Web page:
By David Thomson
She could look demure while behaving like an empress. Blonde, with eyes like pearls too big for her head, she was very striking, but marginally pretty and certainly not beautiful . . . But it was her edge that made her memorable--her upstart superiority, her reluctance to pretend deference to others.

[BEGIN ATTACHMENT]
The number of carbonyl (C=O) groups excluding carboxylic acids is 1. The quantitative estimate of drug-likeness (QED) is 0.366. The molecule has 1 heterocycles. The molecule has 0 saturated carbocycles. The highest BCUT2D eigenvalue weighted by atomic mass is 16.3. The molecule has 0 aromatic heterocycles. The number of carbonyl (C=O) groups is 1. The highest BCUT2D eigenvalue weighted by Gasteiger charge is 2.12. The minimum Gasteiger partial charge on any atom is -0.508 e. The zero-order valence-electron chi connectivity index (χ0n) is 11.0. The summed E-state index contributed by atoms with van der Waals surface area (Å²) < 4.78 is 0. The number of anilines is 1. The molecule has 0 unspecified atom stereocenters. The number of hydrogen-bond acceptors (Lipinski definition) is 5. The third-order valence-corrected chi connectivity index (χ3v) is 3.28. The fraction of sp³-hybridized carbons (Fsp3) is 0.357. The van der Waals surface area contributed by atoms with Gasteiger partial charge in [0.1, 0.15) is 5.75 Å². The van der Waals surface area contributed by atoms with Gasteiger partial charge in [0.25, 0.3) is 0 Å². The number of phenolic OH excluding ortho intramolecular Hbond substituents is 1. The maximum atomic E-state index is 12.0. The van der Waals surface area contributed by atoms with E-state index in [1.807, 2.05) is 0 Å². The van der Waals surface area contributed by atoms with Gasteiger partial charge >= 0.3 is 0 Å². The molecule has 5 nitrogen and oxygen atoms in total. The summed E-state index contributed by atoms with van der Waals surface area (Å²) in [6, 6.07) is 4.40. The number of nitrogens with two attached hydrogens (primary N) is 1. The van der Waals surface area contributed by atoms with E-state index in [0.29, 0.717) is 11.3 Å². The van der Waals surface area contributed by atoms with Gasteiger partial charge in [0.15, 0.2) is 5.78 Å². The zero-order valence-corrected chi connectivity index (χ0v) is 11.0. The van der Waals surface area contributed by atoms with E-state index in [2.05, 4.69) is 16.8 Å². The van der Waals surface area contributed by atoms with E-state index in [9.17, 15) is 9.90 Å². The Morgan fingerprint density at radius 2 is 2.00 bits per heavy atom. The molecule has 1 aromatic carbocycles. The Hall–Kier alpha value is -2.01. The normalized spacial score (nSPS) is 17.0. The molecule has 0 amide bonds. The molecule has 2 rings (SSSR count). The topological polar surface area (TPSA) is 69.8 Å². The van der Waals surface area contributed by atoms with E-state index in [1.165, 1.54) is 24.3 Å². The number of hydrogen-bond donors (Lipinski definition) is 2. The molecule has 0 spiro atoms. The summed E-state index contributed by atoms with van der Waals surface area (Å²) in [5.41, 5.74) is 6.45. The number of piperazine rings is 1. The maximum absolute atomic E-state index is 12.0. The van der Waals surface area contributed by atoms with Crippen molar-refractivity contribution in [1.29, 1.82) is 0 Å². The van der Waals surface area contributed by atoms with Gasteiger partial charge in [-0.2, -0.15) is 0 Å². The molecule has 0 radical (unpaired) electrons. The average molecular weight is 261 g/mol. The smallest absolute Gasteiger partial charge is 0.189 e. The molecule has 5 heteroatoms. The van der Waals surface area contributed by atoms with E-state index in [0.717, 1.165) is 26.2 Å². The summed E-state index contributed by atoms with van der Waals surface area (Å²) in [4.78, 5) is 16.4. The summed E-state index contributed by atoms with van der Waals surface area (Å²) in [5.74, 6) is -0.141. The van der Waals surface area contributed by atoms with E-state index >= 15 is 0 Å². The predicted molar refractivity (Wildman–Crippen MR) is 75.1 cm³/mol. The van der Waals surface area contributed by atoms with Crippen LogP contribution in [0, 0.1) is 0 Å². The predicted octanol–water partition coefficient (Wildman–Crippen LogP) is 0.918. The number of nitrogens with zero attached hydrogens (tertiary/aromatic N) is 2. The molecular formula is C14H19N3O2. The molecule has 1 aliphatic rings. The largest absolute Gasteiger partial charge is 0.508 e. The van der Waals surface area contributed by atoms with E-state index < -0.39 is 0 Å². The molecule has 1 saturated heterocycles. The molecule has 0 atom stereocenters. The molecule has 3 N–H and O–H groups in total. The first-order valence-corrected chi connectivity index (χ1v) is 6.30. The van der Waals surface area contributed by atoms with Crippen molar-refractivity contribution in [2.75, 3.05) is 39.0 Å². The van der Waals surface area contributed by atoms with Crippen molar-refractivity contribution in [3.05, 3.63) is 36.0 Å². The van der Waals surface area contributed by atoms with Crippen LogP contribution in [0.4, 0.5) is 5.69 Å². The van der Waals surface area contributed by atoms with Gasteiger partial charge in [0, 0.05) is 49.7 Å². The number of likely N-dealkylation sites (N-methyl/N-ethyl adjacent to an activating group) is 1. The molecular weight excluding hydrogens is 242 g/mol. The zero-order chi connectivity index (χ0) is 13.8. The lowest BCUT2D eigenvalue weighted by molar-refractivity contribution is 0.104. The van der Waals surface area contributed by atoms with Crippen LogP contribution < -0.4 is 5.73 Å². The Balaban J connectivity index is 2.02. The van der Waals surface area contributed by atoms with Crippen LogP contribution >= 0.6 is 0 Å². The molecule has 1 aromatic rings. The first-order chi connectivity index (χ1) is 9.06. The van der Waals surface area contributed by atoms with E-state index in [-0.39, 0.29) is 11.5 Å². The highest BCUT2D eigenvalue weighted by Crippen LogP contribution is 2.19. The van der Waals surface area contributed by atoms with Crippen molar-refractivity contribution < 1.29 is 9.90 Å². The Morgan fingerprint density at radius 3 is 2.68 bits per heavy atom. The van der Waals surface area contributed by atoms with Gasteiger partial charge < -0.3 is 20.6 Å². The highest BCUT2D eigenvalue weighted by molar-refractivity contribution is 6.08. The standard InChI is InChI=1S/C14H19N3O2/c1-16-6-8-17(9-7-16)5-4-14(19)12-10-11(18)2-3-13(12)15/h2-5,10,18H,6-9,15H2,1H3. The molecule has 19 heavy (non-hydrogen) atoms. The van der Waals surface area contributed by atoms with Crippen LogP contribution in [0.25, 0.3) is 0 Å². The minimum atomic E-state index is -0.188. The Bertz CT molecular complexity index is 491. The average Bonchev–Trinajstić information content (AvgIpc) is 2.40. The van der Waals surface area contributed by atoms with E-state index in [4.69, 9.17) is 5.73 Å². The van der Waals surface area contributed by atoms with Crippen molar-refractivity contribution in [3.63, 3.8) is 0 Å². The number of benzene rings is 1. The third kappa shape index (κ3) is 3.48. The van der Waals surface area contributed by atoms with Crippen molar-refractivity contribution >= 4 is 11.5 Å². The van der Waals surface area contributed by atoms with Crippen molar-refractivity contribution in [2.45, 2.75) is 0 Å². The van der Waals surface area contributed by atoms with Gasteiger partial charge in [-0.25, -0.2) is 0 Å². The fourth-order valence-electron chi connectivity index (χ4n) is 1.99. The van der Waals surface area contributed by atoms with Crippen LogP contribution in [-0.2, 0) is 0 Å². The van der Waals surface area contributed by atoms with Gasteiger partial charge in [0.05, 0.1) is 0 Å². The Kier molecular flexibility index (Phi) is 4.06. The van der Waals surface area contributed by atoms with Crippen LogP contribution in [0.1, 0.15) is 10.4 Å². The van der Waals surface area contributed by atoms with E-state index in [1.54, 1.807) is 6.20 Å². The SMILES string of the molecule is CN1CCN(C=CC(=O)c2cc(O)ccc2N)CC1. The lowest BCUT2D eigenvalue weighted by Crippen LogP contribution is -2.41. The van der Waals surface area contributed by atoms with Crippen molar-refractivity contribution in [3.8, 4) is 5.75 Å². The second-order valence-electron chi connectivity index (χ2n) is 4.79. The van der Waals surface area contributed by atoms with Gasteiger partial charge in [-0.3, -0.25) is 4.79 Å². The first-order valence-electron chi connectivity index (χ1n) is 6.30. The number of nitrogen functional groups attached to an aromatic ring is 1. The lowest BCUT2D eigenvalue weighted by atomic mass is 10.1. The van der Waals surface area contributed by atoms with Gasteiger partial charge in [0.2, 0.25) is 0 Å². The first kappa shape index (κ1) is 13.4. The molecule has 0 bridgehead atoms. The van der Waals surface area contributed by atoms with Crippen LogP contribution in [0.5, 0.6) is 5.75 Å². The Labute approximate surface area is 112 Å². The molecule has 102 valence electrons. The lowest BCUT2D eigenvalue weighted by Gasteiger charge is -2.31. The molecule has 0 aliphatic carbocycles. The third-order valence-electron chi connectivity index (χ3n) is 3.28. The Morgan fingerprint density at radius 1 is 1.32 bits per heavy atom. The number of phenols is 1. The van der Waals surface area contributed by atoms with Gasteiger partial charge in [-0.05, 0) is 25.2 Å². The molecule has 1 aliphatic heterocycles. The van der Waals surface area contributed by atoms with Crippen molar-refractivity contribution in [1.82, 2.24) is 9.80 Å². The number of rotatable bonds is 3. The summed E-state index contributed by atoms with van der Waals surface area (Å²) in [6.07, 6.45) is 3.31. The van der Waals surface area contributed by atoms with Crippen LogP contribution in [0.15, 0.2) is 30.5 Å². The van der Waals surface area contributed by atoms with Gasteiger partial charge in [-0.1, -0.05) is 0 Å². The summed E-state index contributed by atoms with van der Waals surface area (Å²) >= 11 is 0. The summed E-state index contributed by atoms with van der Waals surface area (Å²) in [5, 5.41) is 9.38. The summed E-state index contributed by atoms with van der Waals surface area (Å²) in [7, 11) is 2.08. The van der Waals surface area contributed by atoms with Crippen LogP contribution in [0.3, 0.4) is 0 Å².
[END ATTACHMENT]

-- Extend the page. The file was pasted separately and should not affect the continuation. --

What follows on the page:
"Bette Davis was the commanding figure of the great era of Hollywood stardom, with a drive and energy that put her contemporaries in the shade. She played queens, jezebels, and bitches; she could out-talk any male costar; she warred with her studio, Warner Bros., worked like a demon, got through four husbands, was nominated for seven Oscars, and--no matter what--never gave up fighting. This is her story."